But the offensive linemen themselves are not making excuses about their play on Saturday. They appear embarrassed by what took place just two weeks from the opener against Northern Illinois.
"We thought that we would be a little further along in our progression," Olsen said. "But camp can be a drag and you might hit a few bumps in the middle of the road."
Consider Saturday a crater.
It would have been easier to swallow the offensive line performance had the domination come from the first-team defensive line dominating the No. 2 offensive front. But the second-team D-line wreaked havoc on the No. 1 blocking unit. Christensen was wearing Anton Narinskiy – a guy who was playing on offense a year ago – for much of the afternoon.
"We're pretty cohesive," Olsen said. "We have good chemistry. It just comes down to our fundamentals, each guy doing his job. That will make the whole unit better."
Since the monster 2002 line, Iowa has failed to get through a season without issues up front. Injuries have hit, guys have been moved around and there has been unsteadiness.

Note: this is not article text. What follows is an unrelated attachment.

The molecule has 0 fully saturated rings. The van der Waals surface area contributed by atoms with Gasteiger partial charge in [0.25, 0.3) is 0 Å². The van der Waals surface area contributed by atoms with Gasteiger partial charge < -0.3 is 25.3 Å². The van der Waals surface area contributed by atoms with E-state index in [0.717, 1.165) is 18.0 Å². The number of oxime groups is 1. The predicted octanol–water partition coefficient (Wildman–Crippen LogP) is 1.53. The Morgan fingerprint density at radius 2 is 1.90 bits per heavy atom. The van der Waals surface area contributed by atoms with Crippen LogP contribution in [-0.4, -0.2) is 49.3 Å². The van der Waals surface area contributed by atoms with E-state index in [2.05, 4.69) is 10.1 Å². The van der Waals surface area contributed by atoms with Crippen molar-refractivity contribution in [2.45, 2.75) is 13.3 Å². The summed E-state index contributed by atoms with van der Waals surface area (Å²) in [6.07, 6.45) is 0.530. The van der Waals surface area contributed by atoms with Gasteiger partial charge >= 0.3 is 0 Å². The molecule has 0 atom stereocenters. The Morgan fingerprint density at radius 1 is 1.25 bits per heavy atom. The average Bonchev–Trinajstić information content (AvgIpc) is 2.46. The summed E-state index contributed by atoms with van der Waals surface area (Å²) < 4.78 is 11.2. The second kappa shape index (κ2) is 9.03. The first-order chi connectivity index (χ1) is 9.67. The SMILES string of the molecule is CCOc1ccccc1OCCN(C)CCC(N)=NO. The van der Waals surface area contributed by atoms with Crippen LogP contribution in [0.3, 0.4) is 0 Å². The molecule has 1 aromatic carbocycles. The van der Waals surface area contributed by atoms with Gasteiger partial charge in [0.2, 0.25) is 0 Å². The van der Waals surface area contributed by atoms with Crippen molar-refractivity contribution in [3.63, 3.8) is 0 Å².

"Actually, this year, we've probably done a little less shuffling than in the past two years that I've been here, which has been good," Iowa center Rafael Eubanks said. "We get to know the guys on each side of us and know what to expect from them. Obviously having five core guys is going to be important once the season rolls around."
Again, that's a red flag for me. If this unit has been together for most of the spring and summer, it should have shown better, even if it played against a salty defensive line on Saturday.
"I hear that argument," Olsen said of the defense being the more experienced group. "But we haven't had that many people come into our offensive unit since spring ball. So, we expect ourselves to be further along at this point."
Said Eubanks: "You can believe it if you want to. I don't believe it. No matter where they're at, we should be able to come out there and still move the ball; still be able to do things. We didn't have a lot of ones versus ones today and moved the ball, but in practice we haven't been doing too bad."